- Introduction and Guide for the Reader
- Notes on the Contributors
- Equity Property and Obligation
- The Nature and Functions of the State
- Review of Executive Action
- Judicial Review of Legislation
- Criminal law
- Criminology Crime's Changing Boundaries
- The International Legal Order
- Human Rights
- The European Union: Discipline Building Meets Polity Building
- Complex Polities
- The Welfare State
- Health: The Health Care System, Therapeutic Relationships, and Public Health
- Global Development and Impoverishment
- International Business and Commerce
- Intellectual Property
- The Media
- Abortion and Reproductive Rights
- The Environment
- Legislation and Rule-Making
- Civil Processes
- Criminal Process
- Lawyers and Legal Services
- International Legal Sanction Processes
- A Transnational Concept of Law
- Historical Research in Law
- Empirical Research in Law
- Legal Education
- The Role of Academics in the Legal System
- A Century of Legal Studies
- Law as an Autonomous Discipline
Abstract and Keywords
Health law can be viewed as comprising several distinct, but overlapping, areas of interest: the health care system, the therapeutic relationship, and the public health system. These three spheres do not represent the entire range of issues dealt with by health law scholars, but they are among the most prominent. This article analyzes the major tensions and trade-offs that occur, explicitly or implicitly, in each of these three areas. The theory is that individual liberty interests often clash with collective interests in health and security. The law mediates between these two sets of interests. The article first examines the health care system — that is, the organization, financing, and delivery of personal medical services. Next it considers the therapeutic relationship — that is, the complex ways in which patients and health care professionals (principally doctors) interact. Finally, it discusses public health law, which principally involves government duties and powers to assure the conditions in which populations can be healthy.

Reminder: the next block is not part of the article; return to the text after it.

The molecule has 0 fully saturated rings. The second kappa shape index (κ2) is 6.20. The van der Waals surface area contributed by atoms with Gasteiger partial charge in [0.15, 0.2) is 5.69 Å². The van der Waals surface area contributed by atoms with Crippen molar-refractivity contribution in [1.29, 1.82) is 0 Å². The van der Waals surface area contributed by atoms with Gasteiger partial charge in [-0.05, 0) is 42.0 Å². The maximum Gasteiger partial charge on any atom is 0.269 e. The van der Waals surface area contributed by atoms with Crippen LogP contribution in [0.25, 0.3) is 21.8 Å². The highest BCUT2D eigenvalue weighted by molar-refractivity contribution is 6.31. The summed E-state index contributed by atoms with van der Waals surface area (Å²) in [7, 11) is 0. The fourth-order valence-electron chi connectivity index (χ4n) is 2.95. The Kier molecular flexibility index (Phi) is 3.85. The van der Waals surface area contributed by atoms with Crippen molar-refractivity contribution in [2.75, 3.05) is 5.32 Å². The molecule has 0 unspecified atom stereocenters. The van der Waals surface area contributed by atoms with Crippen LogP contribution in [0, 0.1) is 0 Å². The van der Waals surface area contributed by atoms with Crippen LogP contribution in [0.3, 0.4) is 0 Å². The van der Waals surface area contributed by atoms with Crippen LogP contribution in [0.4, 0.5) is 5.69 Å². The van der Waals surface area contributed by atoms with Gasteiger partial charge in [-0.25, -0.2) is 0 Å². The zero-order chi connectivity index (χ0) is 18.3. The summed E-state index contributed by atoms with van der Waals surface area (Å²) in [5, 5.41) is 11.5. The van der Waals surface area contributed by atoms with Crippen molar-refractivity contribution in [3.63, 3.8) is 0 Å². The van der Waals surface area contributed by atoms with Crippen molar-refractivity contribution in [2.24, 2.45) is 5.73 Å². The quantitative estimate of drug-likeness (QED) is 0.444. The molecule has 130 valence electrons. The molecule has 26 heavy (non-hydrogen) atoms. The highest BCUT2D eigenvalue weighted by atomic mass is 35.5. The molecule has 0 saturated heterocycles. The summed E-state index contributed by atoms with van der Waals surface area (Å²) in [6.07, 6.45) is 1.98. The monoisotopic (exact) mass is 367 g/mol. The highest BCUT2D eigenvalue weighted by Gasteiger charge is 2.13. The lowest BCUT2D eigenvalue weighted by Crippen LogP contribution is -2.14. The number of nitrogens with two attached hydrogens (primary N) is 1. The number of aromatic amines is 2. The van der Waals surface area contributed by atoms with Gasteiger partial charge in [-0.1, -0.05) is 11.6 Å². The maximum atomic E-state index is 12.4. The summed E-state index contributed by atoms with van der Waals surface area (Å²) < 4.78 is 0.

Lawrence O. Gostin is Professor of Law at Georgetown University; Professor of Public Health at the Johns Hopkins University; and the Director of the Center for Law & the Public's Health. He is an elected lifetime Member of the National Academy of Sciences and serves its Board on Health Promotion and Disease Prevention. He works internationally with the World Health Organization and UNAIDS. He is Health Law and Ethics Editor of the Journal of the American Medical Association. Professor Gostin's latest books are both published by the University of California Press: Public Health Law: Power, Duty, Restraint (2000) and Public Health Law and Ethics: A Reader (2002).
Phil Fennell is a Reader in Law in Cardiff Law School in Wales where he teaches Medical Law and European Community Law. He is a member of the Law Society's Mental Health and Disability Committee and was a member of the Mental Health Act Commission from 1983–9. He has published many articles on law and psychiatry. He is an editor of Butterworths Medico-Legal Reports, and is honorary legal adviser to Wales Mind. He is co-author of Lawrence O. Gostin and Phil Fennell, Mental Health: Tribunal Procedure (Sweet and Maxwell, 1992) and author of Treatment without Consent: Law, Psychiatry and the Treatment of Mental Disorder since 1845 (Routledge, 1996).
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